OSLO – Former Norwegian prime minister Kjell Magne Bondevik has said he was held at a US airport earlier this week because he had visited Iran in 2014, while immigration officials told him it was unrelated to President Trump’s temporary
OSLO – Former Norwegian prime minister Kjell Magne Bondevik has said he was held at a US airport earlier this week because he had visited Iran in 2014, while immigration officials told him it was unrelated to President Trump’s temporary ban on Iranian nationals.
Although Bondevik, who is Norway’s longest serving non-Labour Party prime minister since World War II, flew into Dulles Airport from Europe Tuesday afternoon and says he was not immediately allowed to leave after customs agents saw in his diplomatic passport that he had been to Iran in 2014. He was held for about an hour for questioning.
He showed ABC7 that his passport also indicates he is the former prime minister of Norway, a U.S. ally.
Instead, he was told it related to a 2015 law which places extra restrictions on countries that are part of the US visa waiver programme signed by Obama, according to an interview with ABC7 news.
The law was signed in the wake of terrorist attacks in California and Paris and was aimed at protecting the U.S. from terrorists.
It places extra restrictions on some citizens from 38 countries — including Norway — that are part of the U.S.’s Visa Waiver Program.
Citizens of those countries normally do not need a visa to visit the U.S. for up to 90 days, but because of the law they now do need a visa if they have been to Iran, Iraq, Sudan, Syria, Libya, Somalia or Yemen since March 2011. These are the same seven countries Trump included in his temporary travel ban.
But Mr Bondevik said he has never had an issue travelling to the US with the same document before Donald Trump’s order.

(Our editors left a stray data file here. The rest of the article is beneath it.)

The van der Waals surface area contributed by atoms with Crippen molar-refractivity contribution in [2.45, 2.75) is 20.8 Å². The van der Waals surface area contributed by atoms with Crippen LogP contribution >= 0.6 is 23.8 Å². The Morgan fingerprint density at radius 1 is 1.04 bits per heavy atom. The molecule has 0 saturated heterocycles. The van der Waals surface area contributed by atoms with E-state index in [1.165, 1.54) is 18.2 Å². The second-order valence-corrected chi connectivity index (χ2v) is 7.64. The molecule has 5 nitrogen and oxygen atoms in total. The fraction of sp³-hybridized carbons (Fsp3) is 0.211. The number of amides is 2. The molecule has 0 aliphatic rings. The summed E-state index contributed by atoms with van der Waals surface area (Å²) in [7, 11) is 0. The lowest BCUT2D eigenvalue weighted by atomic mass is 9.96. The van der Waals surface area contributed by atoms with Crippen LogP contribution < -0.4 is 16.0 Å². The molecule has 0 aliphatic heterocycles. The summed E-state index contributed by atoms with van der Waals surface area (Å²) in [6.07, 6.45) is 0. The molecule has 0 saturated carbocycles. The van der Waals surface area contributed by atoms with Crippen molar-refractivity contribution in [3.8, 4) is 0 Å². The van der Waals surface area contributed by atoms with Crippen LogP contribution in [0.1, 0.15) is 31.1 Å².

Bondevik says his office contacted the U.S. Embassy in Oslo prior to his trip this week and was told his passport and a separate electronic travel authorization (called ESTA) would be sufficient to enter the United States.
“I was surprised, and I was provoked,” he said about being set aside for questioning. “What will the reputation of the U.S. be if this happens not only to me, but also to other international leaders?”
“Of course I fully understand the fear of letting terrorists come into this country,” Bondevik told ABC7 outside the Washington Hilton. But, he said, it should have been obvious he’s not a terrorist.
Instead, Bondevik says he was placed in a room with travelers from the Middle East and Africa who were also facing extra scrutiny. He says he had to sit and wait for about 40 minutes, and then he was questioned for about 20 minutes regarding a trip to Iran three years ago.
“There is no reason to be afraid of a former head of government who has been on official visits several times to this country, including in the White House,” he told Norwegian broadcaster TV2.
Bondevik is president of a human rights organization called The Oslo Center, and in 2014 he went to Iran to speak against extremism at a human rights conference there, the BBC reported.
The former prime minister, from 1997-2000 and 2001-2005, was flying to the US to attend the national prayer breakfast event in Washington – which President Donald Trump also attended.